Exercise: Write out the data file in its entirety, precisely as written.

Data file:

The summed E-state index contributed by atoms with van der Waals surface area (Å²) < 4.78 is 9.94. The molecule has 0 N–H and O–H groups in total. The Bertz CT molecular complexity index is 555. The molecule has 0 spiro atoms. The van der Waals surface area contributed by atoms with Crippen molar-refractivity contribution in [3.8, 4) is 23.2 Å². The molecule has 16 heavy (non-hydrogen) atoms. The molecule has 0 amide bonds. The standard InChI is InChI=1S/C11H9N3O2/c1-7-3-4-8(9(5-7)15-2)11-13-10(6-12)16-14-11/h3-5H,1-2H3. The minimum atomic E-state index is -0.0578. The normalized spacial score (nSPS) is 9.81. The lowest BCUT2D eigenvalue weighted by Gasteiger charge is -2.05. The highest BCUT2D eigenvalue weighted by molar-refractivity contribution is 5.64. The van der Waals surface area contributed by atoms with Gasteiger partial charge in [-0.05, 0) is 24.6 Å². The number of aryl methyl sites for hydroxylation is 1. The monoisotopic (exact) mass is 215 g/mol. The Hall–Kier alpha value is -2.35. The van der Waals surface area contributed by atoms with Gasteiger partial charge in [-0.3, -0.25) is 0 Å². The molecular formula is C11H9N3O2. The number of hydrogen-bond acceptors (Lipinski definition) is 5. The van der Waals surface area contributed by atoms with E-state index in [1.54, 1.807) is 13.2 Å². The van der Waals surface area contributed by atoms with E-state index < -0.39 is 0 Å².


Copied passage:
The summed E-state index contributed by atoms with van der Waals surface area (Å²) < 4.78 is 9.94. The molecule has 0 N–H and O–H groups in total. The Bertz CT molecular complexity index is 555. The molecule has 0 spiro atoms. The van der Waals surface area contributed by atoms with Crippen molar-refractivity contribution in [3.8, 4) is 23.2 Å². The molecule has 16 heavy (non-hydrogen) atoms. The molecule has 0 amide bonds. The standard InChI is InChI=1S/C11H9N3O2/c1-7-3-4-8(9(5-7)15-2)11-13-10(6-12)16-14-11/h3-5H,1-2H3. The minimum atomic E-state index is -0.0578. The normalized spacial score (nSPS) is 9.81. The lowest BCUT2D eigenvalue weighted by Gasteiger charge is -2.05. The highest BCUT2D eigenvalue weighted by molar-refractivity contribution is 5.64. The van der Waals surface area contributed by atoms with Gasteiger partial charge in [-0.05, 0) is 24.6 Å². The number of aryl methyl sites for hydroxylation is 1. The monoisotopic (exact) mass is 215 g/mol. The Hall–Kier alpha value is -2.35. The van der Waals surface area contributed by atoms with Gasteiger partial charge in [-0.3, -0.25) is 0 Å². The molecular formula is C11H9N3O2. The number of hydrogen-bond acceptors (Lipinski definition) is 5. The van der Waals surface area contributed by atoms with E-state index in [1.54, 1.807) is 13.2 Å². The van der Waals surface area contributed by atoms with E-state index < -0.39 is 0 Å².